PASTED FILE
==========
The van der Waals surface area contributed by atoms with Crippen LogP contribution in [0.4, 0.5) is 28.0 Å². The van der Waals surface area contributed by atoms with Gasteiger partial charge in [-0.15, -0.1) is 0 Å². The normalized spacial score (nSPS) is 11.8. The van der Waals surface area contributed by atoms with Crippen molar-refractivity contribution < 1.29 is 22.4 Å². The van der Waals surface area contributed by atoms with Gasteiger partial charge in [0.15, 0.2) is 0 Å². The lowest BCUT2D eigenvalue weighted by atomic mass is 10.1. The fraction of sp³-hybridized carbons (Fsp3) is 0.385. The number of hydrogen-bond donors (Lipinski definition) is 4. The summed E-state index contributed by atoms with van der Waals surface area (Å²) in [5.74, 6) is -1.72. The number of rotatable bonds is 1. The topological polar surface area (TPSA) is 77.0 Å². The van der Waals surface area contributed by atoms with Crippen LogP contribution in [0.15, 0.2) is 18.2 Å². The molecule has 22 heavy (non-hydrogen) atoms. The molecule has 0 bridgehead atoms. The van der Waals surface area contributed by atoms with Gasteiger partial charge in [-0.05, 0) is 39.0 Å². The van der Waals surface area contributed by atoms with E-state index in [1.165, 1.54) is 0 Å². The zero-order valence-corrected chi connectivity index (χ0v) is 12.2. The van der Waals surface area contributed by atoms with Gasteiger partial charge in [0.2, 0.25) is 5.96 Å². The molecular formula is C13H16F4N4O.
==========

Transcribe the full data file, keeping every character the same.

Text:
The van der Waals surface area contributed by atoms with Crippen LogP contribution in [0.4, 0.5) is 28.0 Å². The van der Waals surface area contributed by atoms with Gasteiger partial charge in [-0.15, -0.1) is 0 Å². The normalized spacial score (nSPS) is 11.8. The van der Waals surface area contributed by atoms with Crippen molar-refractivity contribution < 1.29 is 22.4 Å². The van der Waals surface area contributed by atoms with Gasteiger partial charge in [0.15, 0.2) is 0 Å². The lowest BCUT2D eigenvalue weighted by atomic mass is 10.1. The fraction of sp³-hybridized carbons (Fsp3) is 0.385. The number of hydrogen-bond donors (Lipinski definition) is 4. The summed E-state index contributed by atoms with van der Waals surface area (Å²) in [5.74, 6) is -1.72. The number of rotatable bonds is 1. The topological polar surface area (TPSA) is 77.0 Å². The van der Waals surface area contributed by atoms with Crippen LogP contribution in [0.15, 0.2) is 18.2 Å². The molecule has 22 heavy (non-hydrogen) atoms. The molecule has 0 bridgehead atoms. The van der Waals surface area contributed by atoms with Gasteiger partial charge in [-0.05, 0) is 39.0 Å². The van der Waals surface area contributed by atoms with E-state index in [1.165, 1.54) is 0 Å². The zero-order valence-corrected chi connectivity index (χ0v) is 12.2. The van der Waals surface area contributed by atoms with Gasteiger partial charge in [0.2, 0.25) is 5.96 Å². The molecular formula is C13H16F4N4O.